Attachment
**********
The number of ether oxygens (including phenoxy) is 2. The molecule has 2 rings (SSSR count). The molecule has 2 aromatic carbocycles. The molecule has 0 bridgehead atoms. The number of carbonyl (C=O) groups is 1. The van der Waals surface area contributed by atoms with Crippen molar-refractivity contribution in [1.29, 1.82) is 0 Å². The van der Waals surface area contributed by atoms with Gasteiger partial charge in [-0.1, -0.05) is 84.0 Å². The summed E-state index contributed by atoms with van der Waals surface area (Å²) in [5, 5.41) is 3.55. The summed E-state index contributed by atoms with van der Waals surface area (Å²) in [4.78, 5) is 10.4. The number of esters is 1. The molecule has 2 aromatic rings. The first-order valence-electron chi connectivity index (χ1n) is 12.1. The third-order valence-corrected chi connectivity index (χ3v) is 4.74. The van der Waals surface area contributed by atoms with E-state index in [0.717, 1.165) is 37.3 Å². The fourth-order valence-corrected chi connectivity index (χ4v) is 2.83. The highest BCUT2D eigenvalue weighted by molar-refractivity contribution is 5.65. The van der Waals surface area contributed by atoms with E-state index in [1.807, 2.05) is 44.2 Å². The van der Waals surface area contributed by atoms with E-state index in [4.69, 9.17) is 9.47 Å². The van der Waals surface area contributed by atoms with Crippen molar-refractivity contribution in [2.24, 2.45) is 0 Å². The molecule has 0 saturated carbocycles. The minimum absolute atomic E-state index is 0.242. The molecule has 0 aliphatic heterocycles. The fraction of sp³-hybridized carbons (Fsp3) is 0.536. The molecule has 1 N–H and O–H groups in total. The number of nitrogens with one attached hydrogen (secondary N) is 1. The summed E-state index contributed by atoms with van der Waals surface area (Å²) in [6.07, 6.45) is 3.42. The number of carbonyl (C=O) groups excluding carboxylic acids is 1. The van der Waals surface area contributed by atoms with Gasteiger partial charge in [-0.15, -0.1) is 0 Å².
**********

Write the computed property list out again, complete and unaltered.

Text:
The number of ether oxygens (including phenoxy) is 2. The molecule has 2 rings (SSSR count). The molecule has 2 aromatic carbocycles. The molecule has 0 bridgehead atoms. The number of carbonyl (C=O) groups is 1. The van der Waals surface area contributed by atoms with Crippen molar-refractivity contribution in [1.29, 1.82) is 0 Å². The van der Waals surface area contributed by atoms with Gasteiger partial charge in [-0.1, -0.05) is 84.0 Å². The summed E-state index contributed by atoms with van der Waals surface area (Å²) in [5, 5.41) is 3.55. The summed E-state index contributed by atoms with van der Waals surface area (Å²) in [4.78, 5) is 10.4. The number of esters is 1. The molecule has 2 aromatic rings. The first-order valence-electron chi connectivity index (χ1n) is 12.1. The third-order valence-corrected chi connectivity index (χ3v) is 4.74. The van der Waals surface area contributed by atoms with E-state index in [0.717, 1.165) is 37.3 Å². The fourth-order valence-corrected chi connectivity index (χ4v) is 2.83. The highest BCUT2D eigenvalue weighted by molar-refractivity contribution is 5.65. The van der Waals surface area contributed by atoms with E-state index in [1.807, 2.05) is 44.2 Å². The van der Waals surface area contributed by atoms with E-state index in [4.69, 9.17) is 9.47 Å². The van der Waals surface area contributed by atoms with Crippen molar-refractivity contribution in [2.24, 2.45) is 0 Å². The molecule has 0 saturated carbocycles. The minimum absolute atomic E-state index is 0.242. The molecule has 0 aliphatic heterocycles. The fraction of sp³-hybridized carbons (Fsp3) is 0.536. The molecule has 1 N–H and O–H groups in total. The number of nitrogens with one attached hydrogen (secondary N) is 1. The summed E-state index contributed by atoms with van der Waals surface area (Å²) in [6.07, 6.45) is 3.42. The number of carbonyl (C=O) groups excluding carboxylic acids is 1. The van der Waals surface area contributed by atoms with Gasteiger partial charge in [-0.15, -0.1) is 0 Å².